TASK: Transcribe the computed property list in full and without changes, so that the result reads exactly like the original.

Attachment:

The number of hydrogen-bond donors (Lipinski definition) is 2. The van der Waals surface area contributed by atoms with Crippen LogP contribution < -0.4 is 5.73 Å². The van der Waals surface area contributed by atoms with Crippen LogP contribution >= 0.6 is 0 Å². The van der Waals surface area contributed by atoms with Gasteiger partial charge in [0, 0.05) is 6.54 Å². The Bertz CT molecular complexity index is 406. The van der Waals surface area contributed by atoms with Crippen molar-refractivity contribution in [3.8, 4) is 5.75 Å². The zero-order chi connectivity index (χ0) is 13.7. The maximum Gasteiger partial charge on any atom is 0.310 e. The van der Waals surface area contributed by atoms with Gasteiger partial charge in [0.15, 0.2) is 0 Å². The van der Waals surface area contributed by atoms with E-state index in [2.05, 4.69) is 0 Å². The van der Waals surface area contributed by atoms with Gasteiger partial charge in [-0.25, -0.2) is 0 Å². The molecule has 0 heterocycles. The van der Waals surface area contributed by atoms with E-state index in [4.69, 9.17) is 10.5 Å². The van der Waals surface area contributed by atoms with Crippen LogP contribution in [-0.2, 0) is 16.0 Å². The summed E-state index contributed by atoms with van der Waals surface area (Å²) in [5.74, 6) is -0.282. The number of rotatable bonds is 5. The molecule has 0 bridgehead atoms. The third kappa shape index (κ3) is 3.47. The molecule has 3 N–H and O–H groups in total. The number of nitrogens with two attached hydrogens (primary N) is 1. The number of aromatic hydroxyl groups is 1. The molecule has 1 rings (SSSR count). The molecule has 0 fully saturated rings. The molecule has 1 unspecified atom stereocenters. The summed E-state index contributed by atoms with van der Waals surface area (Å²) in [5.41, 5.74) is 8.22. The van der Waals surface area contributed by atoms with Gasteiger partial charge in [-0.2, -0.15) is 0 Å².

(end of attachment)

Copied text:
The number of hydrogen-bond donors (Lipinski definition) is 2. The van der Waals surface area contributed by atoms with Crippen LogP contribution < -0.4 is 5.73 Å². The van der Waals surface area contributed by atoms with Crippen LogP contribution >= 0.6 is 0 Å². The van der Waals surface area contributed by atoms with Gasteiger partial charge in [0, 0.05) is 6.54 Å². The Bertz CT molecular complexity index is 406. The van der Waals surface area contributed by atoms with Crippen molar-refractivity contribution in [3.8, 4) is 5.75 Å². The zero-order chi connectivity index (χ0) is 13.7. The maximum Gasteiger partial charge on any atom is 0.310 e. The van der Waals surface area contributed by atoms with Gasteiger partial charge in [0.15, 0.2) is 0 Å². The van der Waals surface area contributed by atoms with E-state index in [2.05, 4.69) is 0 Å². The van der Waals surface area contributed by atoms with Gasteiger partial charge in [-0.25, -0.2) is 0 Å². The molecule has 0 heterocycles. The van der Waals surface area contributed by atoms with E-state index in [4.69, 9.17) is 10.5 Å². The van der Waals surface area contributed by atoms with Crippen LogP contribution in [-0.2, 0) is 16.0 Å². The summed E-state index contributed by atoms with van der Waals surface area (Å²) in [5.74, 6) is -0.282. The number of rotatable bonds is 5. The molecule has 0 bridgehead atoms. The third kappa shape index (κ3) is 3.47. The molecule has 3 N–H and O–H groups in total. The number of nitrogens with two attached hydrogens (primary N) is 1. The number of aromatic hydroxyl groups is 1. The molecule has 1 rings (SSSR count). The molecule has 0 fully saturated rings. The molecule has 1 unspecified atom stereocenters. The summed E-state index contributed by atoms with van der Waals surface area (Å²) in [5.41, 5.74) is 8.22. The van der Waals surface area contributed by atoms with Gasteiger partial charge in [-0.2, -0.15) is 0 Å².